Gardens yield tasty and healthful produce three out of four seasons a year. Examples of the many types of produce you can grow in your home or community garden include: fresh sweet corn, tomatoes, potatoes, sweet potatoes, lima beans, green beans, watermelons, pumpkins, cantaloupes, peppers, carrots, squash, zucchini, broccoli, herbs, as well as ornamental plantings including sunflowers, pumpkins and gourds.
How much will a garden cost? The annual cost to maintain a garden is approximately $100-$200. This includes costs for seed, fertilizer, and crop protection products. But the fresh produce yielded from gardens help to offset grocery costs and help increase overall savings on money that would otherwise be spent on purchasing food.
Gardening organizations and Cooperative Extension offices can assist you with getting back into gardening. In addition to educational resources and workshops, you may gain access to garden plots, seeds, plants, tools and plowing services.
Tips For a Successful Garden
Select a well-drained site that receives direct sunlight. You can overcome the lack of a well-drained site through the use of raised beds.
Conduct a soil fertility test by taking random soil samples from the site and having them analyzed by your Cooperative Extension office or garden organization. Approximately one pint of soil is adequate for a soil test.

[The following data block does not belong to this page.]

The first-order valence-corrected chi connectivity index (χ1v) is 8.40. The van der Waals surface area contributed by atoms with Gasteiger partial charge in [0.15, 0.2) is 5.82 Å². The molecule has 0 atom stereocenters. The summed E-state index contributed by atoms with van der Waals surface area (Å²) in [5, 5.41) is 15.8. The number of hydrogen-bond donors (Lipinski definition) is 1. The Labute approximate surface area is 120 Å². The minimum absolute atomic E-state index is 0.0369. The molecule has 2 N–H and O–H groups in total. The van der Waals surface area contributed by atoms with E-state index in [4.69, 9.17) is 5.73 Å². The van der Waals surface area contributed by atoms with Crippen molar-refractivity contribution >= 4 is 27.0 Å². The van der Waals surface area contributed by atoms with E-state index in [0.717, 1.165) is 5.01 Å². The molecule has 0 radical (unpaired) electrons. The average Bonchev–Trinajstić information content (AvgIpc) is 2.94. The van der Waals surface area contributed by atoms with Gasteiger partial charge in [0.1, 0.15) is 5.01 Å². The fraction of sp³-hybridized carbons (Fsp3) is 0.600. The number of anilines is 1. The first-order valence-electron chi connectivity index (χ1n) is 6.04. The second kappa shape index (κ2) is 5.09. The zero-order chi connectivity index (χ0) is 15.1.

Prepare a good quality seed bed by tilling soil until no soil particles exceed a one-half inch diameter. Soil tillage should only occur when conditions are dry enough to allow breakup of soil.
Plan for your family’s tastes, nutritional needs, and availability of space. Some plants, like watermelons, consume a large surface area whereas a properly staked tomato utilizes more height than surface area.
Plant seeds and transplants under appropriate weather conditions for their growing behaviors. For example, broccoli, onions, and potatoes are early spring crops. Tomato transplants should not be in the garden until early May, and summer squash can be planted after the risk of last frost.
Make additional plantings to keep the garden producing throughout the summer. By planting two or three yellow squash every three weeks through August 1, a family should have fresh squash available from early June through October.
Consider conserving finances by sharing seed packets and larger quantities of transplants with others in your community. Store leftover seed in a cool, dry place to preserve germination.